Tuesday, March 11, 2014
By Noel K. Gallagher firstname.lastname@example.org
AUGUSTA — Gov. Paul LePage plans to introduce legislation to allow an unlimited number of charter schools in Maine, and the proposal is coming under fire from the state’s teachers union.
Cornville Regional Charter School teacher Danielle Beaman helps student Barret Walker last fall. The school opened in October with 60 students and plans to expand to 90 this fall.
2012 File Photo/David Leaming/Morning Sentinel
The state law that was passed in 2011 to allow charter schools set a limit of 10 in the next 10 years. Only two charter schools are fully approved and open in Maine, with fewer than 150 students between them.
But seven applications are being evaluated by state officials, and organizers of several schools hope to open as early as this fall.
The LePage administration wants to lift the cap in this legislative session to expand access to charter schools, said David Connerty-Marin, spokesman for the state Department of Education.
Lois Kilby-Chesley, president of the Maine Education Association, said the union opposes lifting the cap in part because charter schools have little track record in the state.
She said the union does not oppose charter schools in principle, but opposes the provision that has state funding follow each student from a public school district to a charter school, effectively draining resources from the district.
In Portland, for example, school officials expect to lose as much as $10,000 a year for each student who leaves the system for a charter school.
“To take taxpayer money to fund charters puts our students’ education at risk when we cannot prove if the charter school is actually educating our children,” said Kilby-Chesley.
A charter school is considered a public school because it receives public funding, but it is formed and operated by parents, teachers and community leaders. Charter schools are largely exempt from the rules and regulations that govern public school districts.
Supporters say charter schools are a good fit for certain students because they can offer tailored curriculums that public schools can’t.
Opponents say many charter schools fail because of faulty business plans, can hurt public schools by siphoning off students and funding, and can fail to provide a good education.
On Monday, Kilby-Chesley noted that charter school teachers aren’t required to be certified.
“Instead of focusing on expanding a charter school program that may not work, we should focus our efforts and taxpayer dollars on making our already successful public schools even better,” said Kilby-Chesley.
She said that allowing an unlimited number of charter schools could threaten public schools in rural communities.
“If even a few students pull out of a public school to attend a charter, schools in smaller towns may be forced to close,” she said in a prepared statement.
The Legislature established the limit in 2011, when Maine became the 41st state to approve charter schools. It was included during the negotiations to win support for charter schools.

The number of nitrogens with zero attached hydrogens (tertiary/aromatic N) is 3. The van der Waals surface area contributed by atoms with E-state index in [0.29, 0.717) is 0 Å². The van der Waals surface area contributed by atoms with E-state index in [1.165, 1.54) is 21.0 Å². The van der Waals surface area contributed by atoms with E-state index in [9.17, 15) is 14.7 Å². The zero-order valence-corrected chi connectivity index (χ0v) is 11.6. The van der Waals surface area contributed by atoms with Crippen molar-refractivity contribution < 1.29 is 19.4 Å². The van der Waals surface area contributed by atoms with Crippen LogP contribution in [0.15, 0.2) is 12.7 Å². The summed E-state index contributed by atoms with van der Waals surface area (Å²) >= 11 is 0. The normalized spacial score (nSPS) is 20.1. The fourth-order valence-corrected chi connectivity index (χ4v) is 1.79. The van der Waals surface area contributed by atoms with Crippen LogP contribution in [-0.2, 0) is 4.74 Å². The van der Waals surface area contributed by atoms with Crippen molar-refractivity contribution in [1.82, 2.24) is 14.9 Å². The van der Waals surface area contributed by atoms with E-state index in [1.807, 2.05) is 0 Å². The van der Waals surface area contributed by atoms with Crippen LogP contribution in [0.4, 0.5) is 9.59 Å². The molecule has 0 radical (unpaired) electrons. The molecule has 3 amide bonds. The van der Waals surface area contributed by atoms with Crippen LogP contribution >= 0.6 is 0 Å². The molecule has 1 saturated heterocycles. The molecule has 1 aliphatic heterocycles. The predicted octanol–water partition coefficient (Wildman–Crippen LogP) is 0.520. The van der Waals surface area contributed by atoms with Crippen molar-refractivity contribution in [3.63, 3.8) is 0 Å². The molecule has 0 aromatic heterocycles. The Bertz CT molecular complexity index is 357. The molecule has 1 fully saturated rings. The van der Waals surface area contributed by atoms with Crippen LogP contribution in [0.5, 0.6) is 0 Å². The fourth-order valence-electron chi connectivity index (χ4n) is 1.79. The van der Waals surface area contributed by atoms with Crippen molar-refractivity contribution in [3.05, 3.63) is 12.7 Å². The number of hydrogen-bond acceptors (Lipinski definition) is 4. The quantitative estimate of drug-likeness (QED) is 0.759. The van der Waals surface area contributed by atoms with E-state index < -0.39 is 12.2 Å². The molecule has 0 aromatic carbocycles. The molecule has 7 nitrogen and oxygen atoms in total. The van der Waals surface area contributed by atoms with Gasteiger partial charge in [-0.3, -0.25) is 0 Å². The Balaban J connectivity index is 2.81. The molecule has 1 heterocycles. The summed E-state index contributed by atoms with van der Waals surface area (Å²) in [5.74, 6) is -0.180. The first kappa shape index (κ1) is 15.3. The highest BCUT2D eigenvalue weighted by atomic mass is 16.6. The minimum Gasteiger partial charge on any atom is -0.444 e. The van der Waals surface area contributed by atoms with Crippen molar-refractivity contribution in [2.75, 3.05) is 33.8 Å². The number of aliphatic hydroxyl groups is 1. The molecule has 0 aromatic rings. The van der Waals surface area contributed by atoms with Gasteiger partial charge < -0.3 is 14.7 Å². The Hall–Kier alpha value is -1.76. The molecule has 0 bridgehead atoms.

Demand now appears to be greater than some people in the administration anticipated.
Education Commissioner Steve Bowen, speaking at a public forum on education in 2011, told the audience that “if we have five charter schools across the entire state in five years, I’d be stunned.”
Two charter schools are open – the Maine Academy of Natural Sciences at Good Will-Hinckley in Fairfield and the Cornville Regional Charter School – and seven more are under consideration by the state’s Charter School Commission.
On Tuesday, the commission will discuss next steps on the applications from Harpswell Coastal Academy, the Heartwood Charter School for Visual and Performing Arts in Kennebunk, the Queen City Academy Charter School in Old Town and two virtual schools – Maine Connections Academy and Maine Virtual Academy.
The commission will also reconsider the Baxter Academy for Technology and Science in Portland, which has conditional approval.
The Fiddlehead School of Arts and Science in Gray also has conditional approval.
So far, the 10-school limit hasn’t been an issue, said Jim Banks, a Charter School Commission member who is also on the state Board of Education.
Demand could outstrip charter schools’ capacity in the future, he said, but it doesn’t right now. He said he expects the commission to discuss LePage’s proposal Tuesday.
Banks had no comment on whether the cap should be lifted, but said he understands critics’ concern.
“It’s a legitimate position to say they want to see how the charters are doing before removing the cap,” he said.
Connerty-Marin said the LePage administration doesn’t want to wait.
“We are pushing as quickly as possible on all fronts to provide more options for students,” he said, calling the 10-school cap “an entirely arbitrary number.”
If a student isn’t thriving in a public school, “then that kid doesn’t have five years or 10 years to wait to see if something is going to work out for them or not,” Connerty-Marin said. “We don’t want to wait and kids shouldn’t have to wait.”
Staff Writer Noel K. Gallagher can be contacted at 791-6387 or at: